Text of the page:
Bens Restaurant sign being picked up from the demolition site and pieced it together temporarily for cataloging by the Montreal Signs Project. Image: Montreal Signs Project.
The Montreal Signs Project is still relatively young, how has it evolved since its launch in 2010?
Well, although it’s a fun project, I feel that we’re 20-30 years too late, so much of Montreal’s iconic hand-made and neon signs have already disappeared. That being said, there is value in displaying these beautiful signs for faculty students and visitors at Concordia. Nancy (Marrelli) was key in deciding that this wasn’t going to be a preservation project, it’s more about giving the signs a final resting place. Although we could expand geographically, we’ve decided that the collection will be limited to Montreal, there is a coherence to the collection that we want to maintain.
Do you see the project evolving in the digital sphere, getting the public involved more broadly?
We are always happy to get tips from the public on signs that may be coming down, or that are in storage. But I don’t really see this evolving into a Tumblr or mobile app, there is so much of that already. There is something nice about the impressive physicality of seeing these massive objects in person. Rather than blending into the city-scape, in the Communications and Journalism building at Concordia, visitors can appreciate the craftsmanship that has gone into each letter. It’s a skill that’s being lost with more generic mass-produced signage these days. There’s Dave Arnold, a.k.a. Mr. Sign who still does beautiful hand-painted signs in Montreal, but it’s most often for a niche high-end market, not your average Mom and Pop shop. Dave is an avid supporter of the Montreal Signs Project, and was actually the one who tipped us off about our recently acquired Sheinart’s sign. [Dave also gave a Creative Mornings talk in Ottawa last year about monetizing his passion for art - check it out!]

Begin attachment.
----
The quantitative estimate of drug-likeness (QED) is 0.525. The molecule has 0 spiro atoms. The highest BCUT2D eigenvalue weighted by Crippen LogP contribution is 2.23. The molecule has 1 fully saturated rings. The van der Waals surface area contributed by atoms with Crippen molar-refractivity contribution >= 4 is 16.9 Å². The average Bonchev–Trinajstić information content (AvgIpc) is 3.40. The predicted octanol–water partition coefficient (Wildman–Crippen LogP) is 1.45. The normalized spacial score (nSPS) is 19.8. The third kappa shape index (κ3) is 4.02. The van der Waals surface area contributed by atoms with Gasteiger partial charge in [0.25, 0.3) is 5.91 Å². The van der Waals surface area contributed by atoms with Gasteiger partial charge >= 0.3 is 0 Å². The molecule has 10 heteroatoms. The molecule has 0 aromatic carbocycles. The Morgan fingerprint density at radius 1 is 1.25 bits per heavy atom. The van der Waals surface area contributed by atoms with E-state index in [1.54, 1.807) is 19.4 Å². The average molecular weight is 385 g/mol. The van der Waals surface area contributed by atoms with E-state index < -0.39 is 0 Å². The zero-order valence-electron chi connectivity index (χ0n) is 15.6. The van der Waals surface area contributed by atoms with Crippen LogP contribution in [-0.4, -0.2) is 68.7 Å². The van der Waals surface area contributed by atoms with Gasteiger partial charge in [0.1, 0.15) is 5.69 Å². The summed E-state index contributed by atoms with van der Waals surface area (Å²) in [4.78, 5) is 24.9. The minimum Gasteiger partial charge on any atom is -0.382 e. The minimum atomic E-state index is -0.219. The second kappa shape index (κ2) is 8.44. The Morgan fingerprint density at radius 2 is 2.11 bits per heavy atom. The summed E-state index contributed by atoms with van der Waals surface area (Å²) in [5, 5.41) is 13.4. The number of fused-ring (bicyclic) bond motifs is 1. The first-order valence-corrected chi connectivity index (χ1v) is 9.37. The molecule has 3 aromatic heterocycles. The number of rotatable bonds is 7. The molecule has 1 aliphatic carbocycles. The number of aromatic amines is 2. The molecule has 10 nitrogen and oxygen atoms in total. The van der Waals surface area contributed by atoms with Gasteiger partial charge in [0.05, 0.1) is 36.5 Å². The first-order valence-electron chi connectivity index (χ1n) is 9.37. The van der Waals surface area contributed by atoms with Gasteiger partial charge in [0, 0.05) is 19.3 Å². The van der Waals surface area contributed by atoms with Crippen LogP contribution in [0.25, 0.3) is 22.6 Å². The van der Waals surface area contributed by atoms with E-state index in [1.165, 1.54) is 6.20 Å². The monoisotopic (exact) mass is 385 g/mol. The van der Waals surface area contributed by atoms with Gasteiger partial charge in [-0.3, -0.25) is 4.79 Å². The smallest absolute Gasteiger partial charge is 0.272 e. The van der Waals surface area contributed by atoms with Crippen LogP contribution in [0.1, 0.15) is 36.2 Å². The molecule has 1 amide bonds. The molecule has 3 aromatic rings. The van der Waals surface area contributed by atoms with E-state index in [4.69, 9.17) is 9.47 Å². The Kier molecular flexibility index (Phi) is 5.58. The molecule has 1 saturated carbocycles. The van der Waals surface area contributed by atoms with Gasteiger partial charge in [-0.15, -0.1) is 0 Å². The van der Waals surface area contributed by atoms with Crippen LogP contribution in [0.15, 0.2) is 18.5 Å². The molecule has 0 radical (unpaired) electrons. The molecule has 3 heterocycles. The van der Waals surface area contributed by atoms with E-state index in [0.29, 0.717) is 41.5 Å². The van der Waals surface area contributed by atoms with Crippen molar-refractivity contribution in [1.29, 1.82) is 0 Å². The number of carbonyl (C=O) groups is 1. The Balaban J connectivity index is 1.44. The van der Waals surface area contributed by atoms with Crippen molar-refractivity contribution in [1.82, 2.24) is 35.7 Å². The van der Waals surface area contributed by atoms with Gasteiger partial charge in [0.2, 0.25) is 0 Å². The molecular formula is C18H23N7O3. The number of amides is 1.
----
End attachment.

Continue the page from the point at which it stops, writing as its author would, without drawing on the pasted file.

Old Navarino sign from the cafe on Parc Avenue. Image: Montreal Signs Project.
Do you see the preservation of heritage signs as primarily the responsibility of government, businesses, academia or citizens?
Usually when an old sign is coming down, it’s because a business has folded or changed hands. So there is no financial incentive for new owners to keep it. Although in some cases, when a sign’s significance outweighs its original commercial purpose, such as in the case of the iconic Farine Five Roses sign in Montreal, the public does get involved. That sign has been on the top of a waterfront building since 1948. There was a public outcry when the sign was turned off by new owners in 2006 - so they turned it back on within a month. Then more recently, when the brand was acquired by Smucker Foods, there was some uncertainty as to the sign’s fate, and then this past winter it was quietly restored, one letter at a time. It seems it’s here to stay, for another generation at least. So the decision as to whether a sign is preserved or lost is really made on a case by case basis, it often comes down to the people directly involved.
Old Dumoulin Bicycles sign from the shop on Jean-Talon East. Image: Montreal Signs Project.
Are there any upcoming Montreal Signs projects that you’re excited about?
We’ll be installing signs from La Belle Province Meat Co., librairie Guérin, Navarino and Sheinart’s in the coming weeks, it will be great to see these out of storage and displayed for the Concordia community to enjoy.
If you know of any unique Montreal signs wasting away in storage or soon to be taken down, have an interesting sign story to share, or would like to support the Montreal Signs project, they are always happy to hear from you. Private tours of the sign collection can also be arranged, you can always get in touch with them here.